One of my most ardent proclamations is that the bread at the Tesco is terrible. Never buy bread at Tesco, I say. When you cut it, it disintegrates into sawdust. It lasts about half an hour before it turns hard enough to crack a tooth on. Tesco bread is rubbish. Recently, i have been buying my bread elsewhere. In cafes that stock posh bread. In high-end bread shops frequented by shoppers for whom the difference between a 70p Tesco loaf and a £3.50 sourdough organic loaf is an irrelevance. I even bought one at a so-called farmer’s market once (scant change from a fiver!) Frugal is my middle name, so for me this is radical belief.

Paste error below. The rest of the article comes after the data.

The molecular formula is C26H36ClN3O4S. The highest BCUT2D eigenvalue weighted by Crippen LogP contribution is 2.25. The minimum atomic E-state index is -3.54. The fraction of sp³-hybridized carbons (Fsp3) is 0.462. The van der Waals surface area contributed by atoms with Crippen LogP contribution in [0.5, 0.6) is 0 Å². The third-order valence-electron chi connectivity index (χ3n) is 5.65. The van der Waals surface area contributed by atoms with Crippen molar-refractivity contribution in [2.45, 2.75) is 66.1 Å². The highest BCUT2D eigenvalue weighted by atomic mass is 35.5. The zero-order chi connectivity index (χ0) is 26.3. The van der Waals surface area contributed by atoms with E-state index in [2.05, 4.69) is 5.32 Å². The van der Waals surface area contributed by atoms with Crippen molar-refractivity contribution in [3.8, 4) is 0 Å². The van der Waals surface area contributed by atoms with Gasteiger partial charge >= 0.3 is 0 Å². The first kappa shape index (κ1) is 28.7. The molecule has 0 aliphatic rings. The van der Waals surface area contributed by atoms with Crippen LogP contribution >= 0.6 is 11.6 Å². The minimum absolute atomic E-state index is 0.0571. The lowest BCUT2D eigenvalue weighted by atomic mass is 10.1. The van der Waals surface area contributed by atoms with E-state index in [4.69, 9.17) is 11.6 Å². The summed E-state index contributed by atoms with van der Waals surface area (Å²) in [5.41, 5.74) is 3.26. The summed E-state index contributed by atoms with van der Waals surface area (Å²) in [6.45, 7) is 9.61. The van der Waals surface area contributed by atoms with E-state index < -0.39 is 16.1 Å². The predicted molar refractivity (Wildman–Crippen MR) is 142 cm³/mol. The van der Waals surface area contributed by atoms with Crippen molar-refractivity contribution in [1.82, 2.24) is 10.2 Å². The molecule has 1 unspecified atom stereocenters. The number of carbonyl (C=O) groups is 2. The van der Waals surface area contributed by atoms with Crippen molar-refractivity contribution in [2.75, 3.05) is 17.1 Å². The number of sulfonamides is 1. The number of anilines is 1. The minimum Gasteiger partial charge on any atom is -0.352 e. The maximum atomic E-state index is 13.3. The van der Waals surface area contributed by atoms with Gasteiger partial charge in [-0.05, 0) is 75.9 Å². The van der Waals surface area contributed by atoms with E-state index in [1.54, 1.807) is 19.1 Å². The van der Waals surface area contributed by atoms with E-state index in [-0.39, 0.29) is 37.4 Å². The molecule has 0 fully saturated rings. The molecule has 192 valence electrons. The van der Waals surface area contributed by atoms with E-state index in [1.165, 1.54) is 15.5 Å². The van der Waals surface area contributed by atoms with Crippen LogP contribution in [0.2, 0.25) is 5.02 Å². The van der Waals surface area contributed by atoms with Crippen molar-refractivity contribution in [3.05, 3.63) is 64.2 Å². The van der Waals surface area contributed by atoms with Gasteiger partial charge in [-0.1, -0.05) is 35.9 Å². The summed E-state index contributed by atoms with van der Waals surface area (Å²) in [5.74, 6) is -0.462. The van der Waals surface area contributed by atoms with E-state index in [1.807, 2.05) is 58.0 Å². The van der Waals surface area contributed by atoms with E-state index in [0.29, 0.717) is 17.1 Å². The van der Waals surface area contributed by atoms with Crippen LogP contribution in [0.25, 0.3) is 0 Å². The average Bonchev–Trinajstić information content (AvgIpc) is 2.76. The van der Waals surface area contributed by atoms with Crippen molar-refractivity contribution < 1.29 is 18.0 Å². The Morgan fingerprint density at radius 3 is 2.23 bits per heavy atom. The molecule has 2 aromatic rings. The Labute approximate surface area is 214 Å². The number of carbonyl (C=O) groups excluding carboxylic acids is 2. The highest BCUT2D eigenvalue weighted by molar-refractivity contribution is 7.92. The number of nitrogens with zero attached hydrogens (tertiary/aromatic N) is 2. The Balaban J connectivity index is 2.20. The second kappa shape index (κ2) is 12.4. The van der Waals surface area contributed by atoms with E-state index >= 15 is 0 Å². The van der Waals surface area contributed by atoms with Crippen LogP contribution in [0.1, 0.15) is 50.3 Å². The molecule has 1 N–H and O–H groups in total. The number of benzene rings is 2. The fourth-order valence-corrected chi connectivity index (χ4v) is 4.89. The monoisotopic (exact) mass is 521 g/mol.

This morning I went to Tesco and there was one thing on my mind. A cheap so-called farmhouse white tin loaf (70p). This will go well with my tin of red salmon and cup of tea. How to explain this volte-face of my customer choice? At the supermarket the judgement I face is stark. Follow my belief or follow my appetite? Both, I know, can betray you. Has the python of my frugality suffocated the wolf of my appetite? All these things intersect. Food can taste bad in your mouth because you know how expensive it is. I know how that works with luxury. If you’re paying a lot for a fancy hotel room, you might suddenly start to feel less relaxed. There is also the business of deep routine. Cheap bread I lived off for years. My shift to sourdough organic with no sugar and extra minerals is relatively recent and not yet built on sturdy foundations. Deep routine is reasserting its power over surface routine. I bought the 70p tin-loaf. It’s a case of not denying a deep truth about myself: deep frugality.